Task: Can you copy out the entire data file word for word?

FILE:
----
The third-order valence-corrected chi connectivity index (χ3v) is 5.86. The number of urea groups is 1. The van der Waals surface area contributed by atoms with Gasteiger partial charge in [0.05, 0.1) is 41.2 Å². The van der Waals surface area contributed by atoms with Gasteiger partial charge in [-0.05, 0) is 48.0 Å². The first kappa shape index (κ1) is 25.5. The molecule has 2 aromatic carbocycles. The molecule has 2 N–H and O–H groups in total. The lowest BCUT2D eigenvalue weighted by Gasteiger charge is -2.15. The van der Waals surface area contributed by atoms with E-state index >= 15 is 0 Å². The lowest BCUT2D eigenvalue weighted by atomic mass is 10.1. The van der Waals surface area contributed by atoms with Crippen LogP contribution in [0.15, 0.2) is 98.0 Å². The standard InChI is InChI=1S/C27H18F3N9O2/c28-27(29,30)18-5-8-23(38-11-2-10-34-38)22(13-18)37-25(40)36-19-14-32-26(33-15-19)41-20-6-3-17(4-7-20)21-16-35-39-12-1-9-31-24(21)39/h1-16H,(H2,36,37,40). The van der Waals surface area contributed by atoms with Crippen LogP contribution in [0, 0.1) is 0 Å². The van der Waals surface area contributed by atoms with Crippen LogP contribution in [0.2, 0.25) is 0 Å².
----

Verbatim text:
The third-order valence-corrected chi connectivity index (χ3v) is 5.86. The number of urea groups is 1. The van der Waals surface area contributed by atoms with Gasteiger partial charge in [0.05, 0.1) is 41.2 Å². The van der Waals surface area contributed by atoms with Gasteiger partial charge in [-0.05, 0) is 48.0 Å². The first kappa shape index (κ1) is 25.5. The molecule has 2 aromatic carbocycles. The molecule has 2 N–H and O–H groups in total. The lowest BCUT2D eigenvalue weighted by Gasteiger charge is -2.15. The van der Waals surface area contributed by atoms with E-state index >= 15 is 0 Å². The lowest BCUT2D eigenvalue weighted by atomic mass is 10.1. The van der Waals surface area contributed by atoms with Crippen LogP contribution in [0.15, 0.2) is 98.0 Å². The standard InChI is InChI=1S/C27H18F3N9O2/c28-27(29,30)18-5-8-23(38-11-2-10-34-38)22(13-18)37-25(40)36-19-14-32-26(33-15-19)41-20-6-3-17(4-7-20)21-16-35-39-12-1-9-31-24(21)39/h1-16H,(H2,36,37,40). The van der Waals surface area contributed by atoms with Crippen LogP contribution in [0, 0.1) is 0 Å². The van der Waals surface area contributed by atoms with Crippen LogP contribution in [0.2, 0.25) is 0 Å².